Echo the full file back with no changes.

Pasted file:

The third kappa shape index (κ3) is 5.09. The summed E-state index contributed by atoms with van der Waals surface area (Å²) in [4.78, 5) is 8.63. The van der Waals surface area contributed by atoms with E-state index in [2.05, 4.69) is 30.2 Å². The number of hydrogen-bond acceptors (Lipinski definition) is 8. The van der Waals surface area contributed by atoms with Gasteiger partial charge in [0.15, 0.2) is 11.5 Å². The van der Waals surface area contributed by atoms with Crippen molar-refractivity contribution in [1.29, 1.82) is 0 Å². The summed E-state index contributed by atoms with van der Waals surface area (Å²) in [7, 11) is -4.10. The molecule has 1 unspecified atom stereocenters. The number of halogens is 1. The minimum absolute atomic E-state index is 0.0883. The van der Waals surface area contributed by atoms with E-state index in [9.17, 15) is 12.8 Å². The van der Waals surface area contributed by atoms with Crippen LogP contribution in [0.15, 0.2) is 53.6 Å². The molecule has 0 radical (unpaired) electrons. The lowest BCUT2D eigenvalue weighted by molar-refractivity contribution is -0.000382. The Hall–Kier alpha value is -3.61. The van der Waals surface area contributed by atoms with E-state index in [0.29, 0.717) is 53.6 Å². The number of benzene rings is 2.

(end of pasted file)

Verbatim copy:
The third kappa shape index (κ3) is 5.09. The summed E-state index contributed by atoms with van der Waals surface area (Å²) in [4.78, 5) is 8.63. The van der Waals surface area contributed by atoms with E-state index in [2.05, 4.69) is 30.2 Å². The number of hydrogen-bond acceptors (Lipinski definition) is 8. The van der Waals surface area contributed by atoms with Gasteiger partial charge in [0.15, 0.2) is 11.5 Å². The van der Waals surface area contributed by atoms with Crippen molar-refractivity contribution in [1.29, 1.82) is 0 Å². The summed E-state index contributed by atoms with van der Waals surface area (Å²) in [7, 11) is -4.10. The molecule has 1 unspecified atom stereocenters. The number of halogens is 1. The minimum absolute atomic E-state index is 0.0883. The van der Waals surface area contributed by atoms with E-state index in [9.17, 15) is 12.8 Å². The van der Waals surface area contributed by atoms with Crippen LogP contribution in [0.15, 0.2) is 53.6 Å². The molecule has 0 radical (unpaired) electrons. The lowest BCUT2D eigenvalue weighted by molar-refractivity contribution is -0.000382. The Hall–Kier alpha value is -3.61. The van der Waals surface area contributed by atoms with E-state index in [0.29, 0.717) is 53.6 Å². The number of benzene rings is 2.